Given the ultimate importance of creation accounts in the cosmological schemes of the Ancient Egyptian (as discussed above), Ra's most important role was as the ultimate creator of the universe.
So, it was almost inevitable that the two cults were merged under the name of Atum-Ra.
On his infernal journey, Ra was now said to carry the prayers and blessings of the living to their deceased loved ones.
Given this daily trial, the Egyptians saw the sunrise as the rebirth of the sun, which affiliated the concepts of rebirth and renewal with Ra.
Over time, Ra (and sometimes Horus) were broken down into several smaller aspect gods, who presided over the sun at sunrise, noon and sunset.
The idea of different gods (or different aspects of Ra) ruling over different times of the day was fairly common, but possessed both geographical and historical variants.
The walls of tombs became dedicated to extremely detailed texts that told of Ra's journey through the underworld (such as the Book of Am-Tuat and the Book of Gates (mentioned above)).
The worldview engendered by ancient Egyptian religion was uniquely appropriate to (and defined by) the geographical and calendrical realities of its believer’s lives.
Now after these things I gathered together my members, and I wept over them, and men and women sprang into being from the tears which came forth from my Eye.
Given the immanental vision of deities in the Egyptian religious mode, the sun itself was either seen as the actual body or eye of Ra.
Similarly, the ram-headed god Khnum was seen as the evening manifestation of Ra.
Her goal in setting this devious trap is to force the sun god to reveal his secret name to her, which once known will provide her a measure of his world-altering power.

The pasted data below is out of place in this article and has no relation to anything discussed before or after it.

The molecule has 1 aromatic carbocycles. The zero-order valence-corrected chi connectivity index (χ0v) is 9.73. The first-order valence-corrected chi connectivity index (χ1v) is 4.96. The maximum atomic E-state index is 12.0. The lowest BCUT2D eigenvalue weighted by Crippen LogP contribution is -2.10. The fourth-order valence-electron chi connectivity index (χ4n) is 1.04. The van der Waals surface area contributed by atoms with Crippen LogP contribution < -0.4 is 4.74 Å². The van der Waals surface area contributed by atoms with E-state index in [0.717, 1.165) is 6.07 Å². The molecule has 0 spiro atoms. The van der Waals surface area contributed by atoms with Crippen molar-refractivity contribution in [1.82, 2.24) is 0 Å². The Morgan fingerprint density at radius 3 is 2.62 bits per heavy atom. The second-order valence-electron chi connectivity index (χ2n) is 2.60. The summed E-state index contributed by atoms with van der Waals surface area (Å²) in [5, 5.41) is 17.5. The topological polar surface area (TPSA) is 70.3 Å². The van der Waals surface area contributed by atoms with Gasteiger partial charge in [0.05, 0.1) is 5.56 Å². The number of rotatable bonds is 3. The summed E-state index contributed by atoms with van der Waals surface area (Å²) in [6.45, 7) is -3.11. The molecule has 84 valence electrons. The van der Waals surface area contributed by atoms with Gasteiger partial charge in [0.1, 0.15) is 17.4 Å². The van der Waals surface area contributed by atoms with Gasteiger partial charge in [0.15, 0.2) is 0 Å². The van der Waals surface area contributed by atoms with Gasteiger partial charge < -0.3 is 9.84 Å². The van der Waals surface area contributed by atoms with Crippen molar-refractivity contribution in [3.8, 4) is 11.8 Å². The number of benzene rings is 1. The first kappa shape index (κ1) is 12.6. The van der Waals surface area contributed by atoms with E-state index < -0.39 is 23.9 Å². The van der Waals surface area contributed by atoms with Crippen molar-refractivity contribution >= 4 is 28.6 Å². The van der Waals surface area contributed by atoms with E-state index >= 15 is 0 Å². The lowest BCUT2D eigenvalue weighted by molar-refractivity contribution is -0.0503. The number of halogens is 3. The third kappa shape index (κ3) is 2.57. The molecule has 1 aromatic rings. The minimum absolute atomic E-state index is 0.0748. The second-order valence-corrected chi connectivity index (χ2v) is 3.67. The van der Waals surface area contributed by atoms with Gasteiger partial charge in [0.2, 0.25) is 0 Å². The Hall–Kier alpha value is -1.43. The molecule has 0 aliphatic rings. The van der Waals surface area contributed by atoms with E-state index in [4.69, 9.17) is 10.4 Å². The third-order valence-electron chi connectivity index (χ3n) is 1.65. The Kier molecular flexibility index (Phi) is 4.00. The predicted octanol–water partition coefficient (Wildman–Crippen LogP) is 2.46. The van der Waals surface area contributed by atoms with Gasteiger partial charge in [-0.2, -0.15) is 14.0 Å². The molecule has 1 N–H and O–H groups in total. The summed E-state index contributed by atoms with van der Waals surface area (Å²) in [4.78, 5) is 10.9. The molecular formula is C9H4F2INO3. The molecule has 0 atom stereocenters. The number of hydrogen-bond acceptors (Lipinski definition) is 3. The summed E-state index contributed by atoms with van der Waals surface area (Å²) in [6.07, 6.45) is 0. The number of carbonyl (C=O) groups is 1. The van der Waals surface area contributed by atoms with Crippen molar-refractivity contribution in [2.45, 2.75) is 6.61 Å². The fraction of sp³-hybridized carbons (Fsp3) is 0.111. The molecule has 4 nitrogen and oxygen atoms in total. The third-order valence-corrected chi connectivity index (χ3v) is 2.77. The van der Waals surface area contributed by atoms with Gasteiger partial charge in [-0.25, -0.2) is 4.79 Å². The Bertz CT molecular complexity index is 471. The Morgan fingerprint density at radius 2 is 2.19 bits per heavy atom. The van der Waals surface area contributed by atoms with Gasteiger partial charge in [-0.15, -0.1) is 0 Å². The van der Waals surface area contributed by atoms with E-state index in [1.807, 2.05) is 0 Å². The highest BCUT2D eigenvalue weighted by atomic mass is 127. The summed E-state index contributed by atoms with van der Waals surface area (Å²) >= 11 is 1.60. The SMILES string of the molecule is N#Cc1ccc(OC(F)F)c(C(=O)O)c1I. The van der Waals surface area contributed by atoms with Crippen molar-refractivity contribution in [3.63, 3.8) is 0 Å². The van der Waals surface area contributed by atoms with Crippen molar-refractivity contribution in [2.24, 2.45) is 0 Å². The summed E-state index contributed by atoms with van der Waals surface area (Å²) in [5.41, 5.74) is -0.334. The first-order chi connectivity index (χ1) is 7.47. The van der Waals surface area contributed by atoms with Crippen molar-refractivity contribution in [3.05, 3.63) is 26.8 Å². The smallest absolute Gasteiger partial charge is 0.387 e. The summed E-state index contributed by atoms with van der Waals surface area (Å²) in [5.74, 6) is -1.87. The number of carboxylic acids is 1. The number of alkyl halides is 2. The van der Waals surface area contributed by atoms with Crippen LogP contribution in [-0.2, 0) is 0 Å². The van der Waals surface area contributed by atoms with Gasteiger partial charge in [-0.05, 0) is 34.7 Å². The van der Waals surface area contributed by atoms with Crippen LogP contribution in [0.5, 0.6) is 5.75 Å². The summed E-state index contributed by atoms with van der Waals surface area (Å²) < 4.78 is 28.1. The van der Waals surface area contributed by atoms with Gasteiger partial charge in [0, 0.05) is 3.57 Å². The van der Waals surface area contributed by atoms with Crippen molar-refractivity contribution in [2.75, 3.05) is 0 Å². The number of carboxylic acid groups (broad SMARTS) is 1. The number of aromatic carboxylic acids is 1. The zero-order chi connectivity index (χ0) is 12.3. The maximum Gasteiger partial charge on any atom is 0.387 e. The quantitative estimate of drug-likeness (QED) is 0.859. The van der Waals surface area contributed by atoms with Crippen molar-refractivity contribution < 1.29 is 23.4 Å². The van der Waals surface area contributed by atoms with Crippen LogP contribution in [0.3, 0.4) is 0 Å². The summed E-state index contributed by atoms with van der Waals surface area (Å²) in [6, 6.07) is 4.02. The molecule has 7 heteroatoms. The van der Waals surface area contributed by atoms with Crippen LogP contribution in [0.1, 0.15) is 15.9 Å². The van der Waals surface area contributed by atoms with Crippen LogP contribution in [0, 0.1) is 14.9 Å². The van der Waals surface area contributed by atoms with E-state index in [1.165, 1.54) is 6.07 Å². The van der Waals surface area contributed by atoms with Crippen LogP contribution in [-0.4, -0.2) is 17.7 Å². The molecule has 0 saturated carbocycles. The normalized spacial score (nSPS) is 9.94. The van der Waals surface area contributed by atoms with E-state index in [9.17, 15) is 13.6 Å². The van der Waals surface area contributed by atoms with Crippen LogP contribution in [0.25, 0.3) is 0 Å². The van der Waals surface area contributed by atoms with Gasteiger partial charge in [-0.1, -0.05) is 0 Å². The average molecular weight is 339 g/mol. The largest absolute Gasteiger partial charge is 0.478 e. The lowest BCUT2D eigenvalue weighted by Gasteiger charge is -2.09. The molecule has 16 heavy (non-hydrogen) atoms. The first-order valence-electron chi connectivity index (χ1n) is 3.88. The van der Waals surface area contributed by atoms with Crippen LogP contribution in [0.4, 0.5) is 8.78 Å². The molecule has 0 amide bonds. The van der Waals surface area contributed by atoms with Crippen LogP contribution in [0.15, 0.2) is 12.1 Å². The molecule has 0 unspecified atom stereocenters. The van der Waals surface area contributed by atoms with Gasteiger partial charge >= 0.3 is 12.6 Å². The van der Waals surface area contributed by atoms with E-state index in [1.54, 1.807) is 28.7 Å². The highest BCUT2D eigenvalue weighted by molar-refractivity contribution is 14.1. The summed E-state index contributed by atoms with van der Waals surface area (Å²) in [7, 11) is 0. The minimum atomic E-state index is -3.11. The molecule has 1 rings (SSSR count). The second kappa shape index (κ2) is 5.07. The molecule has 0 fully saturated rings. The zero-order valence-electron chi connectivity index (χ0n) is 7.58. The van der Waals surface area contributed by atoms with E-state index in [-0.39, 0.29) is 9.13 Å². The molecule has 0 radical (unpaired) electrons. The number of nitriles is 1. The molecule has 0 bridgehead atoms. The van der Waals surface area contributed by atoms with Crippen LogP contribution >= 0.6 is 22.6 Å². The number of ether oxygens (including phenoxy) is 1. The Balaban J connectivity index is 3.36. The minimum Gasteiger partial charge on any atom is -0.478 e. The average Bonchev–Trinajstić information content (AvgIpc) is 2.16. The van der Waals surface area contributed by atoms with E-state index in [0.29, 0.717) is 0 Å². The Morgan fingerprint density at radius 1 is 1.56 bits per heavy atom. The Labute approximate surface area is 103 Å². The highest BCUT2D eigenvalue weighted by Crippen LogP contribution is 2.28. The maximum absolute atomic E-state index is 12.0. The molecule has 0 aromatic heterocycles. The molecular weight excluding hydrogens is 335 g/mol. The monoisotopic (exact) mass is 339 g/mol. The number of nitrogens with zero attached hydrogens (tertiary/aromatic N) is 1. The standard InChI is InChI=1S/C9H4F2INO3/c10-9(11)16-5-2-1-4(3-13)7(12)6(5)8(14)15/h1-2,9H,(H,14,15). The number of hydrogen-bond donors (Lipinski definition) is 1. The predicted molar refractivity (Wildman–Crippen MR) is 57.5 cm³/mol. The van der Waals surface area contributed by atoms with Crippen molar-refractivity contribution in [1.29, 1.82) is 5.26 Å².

Sometimes different aspects of Horus were used instead of Ra's aspects.
The leadership role fulfilled by Ra in the mythic pantheon was seen to be analogous to the relationship between the pharaoh and the people of Egypt.
Second, their powers are not inherently tied to their characters (as Isis is able to assume the powers of Ra through her trickery).
Atum-Ra (or Ra-Atum) was another composite deity formed from two completely separate deities.
Ra ?(sometimes Rк based on the attested Coptic name and reconstructed as *R??u (ree-uh-uh), meaning "sun") was a major deity in ancient Egyptian religion.
The daily transformation of Ra, from vulnerable infant to virile adult to doddering senior (as described above), was the foundation for one of the most enduring mythic tales concerning the sun god.
The only other aporia in such an understanding is death, which seems to present a radical break with continuity.
Horus, Ra, Aten and Amun-Re jockeyed for position as immanent representations of the sun, even though all three retained their solar links.
I myself raised them up from out of Nu, from a state of helpless inertness.
Ra was rarely combined with Ptah, but, as per the Memphite creation myth (which gave Ptah the place of primacy), the sun god was often said to be Ptah's first creation.
Nearing the end of the day, as Ra made his regular circuit of the earth and his divine power ebbed, the snake struck, wounding the god on the heel.
Khepri, the scarab beetle that rolled up the sun in the morning, was sometimes seen as the morning manifestation of Ra.
Both Ra and Atum were regarded as the father of the gods and Pharaohs, and were widely worshiped.
The centrality of Ra in the Egyptian cults, combined with the variety of roles that he fulfilled, led to a ubiquity of depictions and plethora of artistic representations.
First, the gods are not immortal, despite their mystical potency and metaphoric correspondences with natural phenomena.
The cults within this framework, whose beliefs comprise the myths we have before us, were generally fairly localized phenomena, with different deities having the place of honor in different communities.